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Coping with Christmas in Bethlehem

The Palestinian Authority decided to spend $50,000 on Christmas decorations in Bethlehem this year. The decoration committee is headed by city council member Zoughbi Zoughbi, who is excited about the prospect of lighting up this small city just south of … Read More

By / December 24, 2008

The Palestinian Authority decided to spend $50,000 on Christmas decorations in Bethlehem this year. The decoration committee is headed by city council member Zoughbi Zoughbi, who is excited about the prospect of lighting up this small city just south of Jerusalem. However, apart from Mr. Zoughbi, seven other council members, and the mayor, very few Christians remain here: over 80% of the population today is Muslim. 60 years ago, the Muslim-Christian ratio was the exact opposite.

When I discuss this with Mr. Zoughbi, he blames Israel. It’s the occupation, the checkpoints, the wall (a.k.a. the West Bank security barrier), and the settlements that make life in Bethlehem unbearable for Christians. As he utters every cliche about the suffering of the Palestinian people at the hands of the Jews, I gaze through his window at the settlement of Har Homa that towers on a neighboring hilltop. Yep, it must really suck to lose. 

Mr. Zoughbi scoffs when I try to interject with a question about Muslim persecution of Christians. "Such talk just plays into the hands of the Zionists." Obviously. "The occupation is like a cancer, while any tension between Muslims and Christians is comparable to a small cut in the finger," he says.

Let’s take a peek at that small cut: intimidation, beatings, land theft, firebombing of churches and other Christian institutions, denial of employment, economic boycotts, torture, kidnapping, forced marriage, sexual harassment, and extortion. In confidence Palestinian Christians tell me that they are not running away from an economy ruined by the Jews, but from the Palestinian Authority and the increasingly intolerant Muslim society that surrounds them. "You are not seeing any Muslims running away, are you?" one Christian man asks me with a bitter grin. Off the record, of course. One would imagine that Muslims would make up a considerable part of the Palestinians leaving Bethlehem if the economic situation were indeed so bad as everybody willing to go on record claims, but they are not. Even the Palestinian propagandists can’t get their head around this glaring fact, they start mumbling about Christians being more sensitive to economic pressure before changing the subject back to the occupation.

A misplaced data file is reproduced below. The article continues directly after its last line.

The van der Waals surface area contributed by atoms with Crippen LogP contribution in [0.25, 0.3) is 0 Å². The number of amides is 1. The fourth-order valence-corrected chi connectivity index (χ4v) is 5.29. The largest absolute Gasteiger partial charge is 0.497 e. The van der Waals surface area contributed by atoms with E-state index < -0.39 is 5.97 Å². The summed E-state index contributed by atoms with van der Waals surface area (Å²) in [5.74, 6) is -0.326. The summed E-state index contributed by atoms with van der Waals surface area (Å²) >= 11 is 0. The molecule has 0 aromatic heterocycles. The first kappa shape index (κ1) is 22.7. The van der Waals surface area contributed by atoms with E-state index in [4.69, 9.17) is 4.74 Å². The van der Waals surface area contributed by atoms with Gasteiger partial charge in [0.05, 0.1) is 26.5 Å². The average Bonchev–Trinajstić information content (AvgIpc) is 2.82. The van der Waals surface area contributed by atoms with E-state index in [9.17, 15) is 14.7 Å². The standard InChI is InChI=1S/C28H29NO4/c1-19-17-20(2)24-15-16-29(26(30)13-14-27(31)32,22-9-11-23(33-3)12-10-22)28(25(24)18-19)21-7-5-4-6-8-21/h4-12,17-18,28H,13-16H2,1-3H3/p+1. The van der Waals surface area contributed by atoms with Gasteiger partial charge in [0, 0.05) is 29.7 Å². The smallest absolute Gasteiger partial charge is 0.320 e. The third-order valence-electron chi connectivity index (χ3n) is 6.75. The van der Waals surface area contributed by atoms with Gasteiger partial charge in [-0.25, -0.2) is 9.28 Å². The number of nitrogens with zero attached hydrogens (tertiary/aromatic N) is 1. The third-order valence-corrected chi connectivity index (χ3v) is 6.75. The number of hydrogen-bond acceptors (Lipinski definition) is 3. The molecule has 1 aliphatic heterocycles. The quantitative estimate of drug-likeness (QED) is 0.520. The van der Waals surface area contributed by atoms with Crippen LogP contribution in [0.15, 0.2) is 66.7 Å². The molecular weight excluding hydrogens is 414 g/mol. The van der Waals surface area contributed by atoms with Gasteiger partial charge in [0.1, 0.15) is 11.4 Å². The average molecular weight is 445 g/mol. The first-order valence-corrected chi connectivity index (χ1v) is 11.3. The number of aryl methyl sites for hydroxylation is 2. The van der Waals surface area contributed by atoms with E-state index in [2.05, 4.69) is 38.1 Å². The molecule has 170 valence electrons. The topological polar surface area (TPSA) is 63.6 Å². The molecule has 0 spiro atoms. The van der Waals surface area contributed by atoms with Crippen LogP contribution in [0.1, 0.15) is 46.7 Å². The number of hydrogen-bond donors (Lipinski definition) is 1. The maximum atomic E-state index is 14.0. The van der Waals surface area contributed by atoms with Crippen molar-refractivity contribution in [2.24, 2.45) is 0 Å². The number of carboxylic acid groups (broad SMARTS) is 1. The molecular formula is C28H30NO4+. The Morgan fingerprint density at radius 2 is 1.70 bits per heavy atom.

If anything, the economy in Bethlehem is booming. This year has seen a 96.5% increase in tourism compared to last year, surpassing even the number of tourists that came before the Second Intifada. The average day wage among West Bank Palestinians has increased with 24% this year, and all the hotels in Bethlehem are fully booked over Christmas, allegedly a common problem in this shoddy little town.

After having spent three days in Bethlehem talking to Christians about the situation, any semblance of a Christmas spirit that I have tried to work up is gone. The people I talk to are either too terrified to go on record, or they lie to protect themselves and their families. As I approach the border terminal where Israeli soldiers routinely humiliate Palestinians for fun, I come across a black Hummer outside of a store selling Christmas ornaments. The owner brags that he payed 600,000 shekels for it. That equals $125,000. What a ripoff, I bet it was a Jew that made him pay twice of what it is worth.

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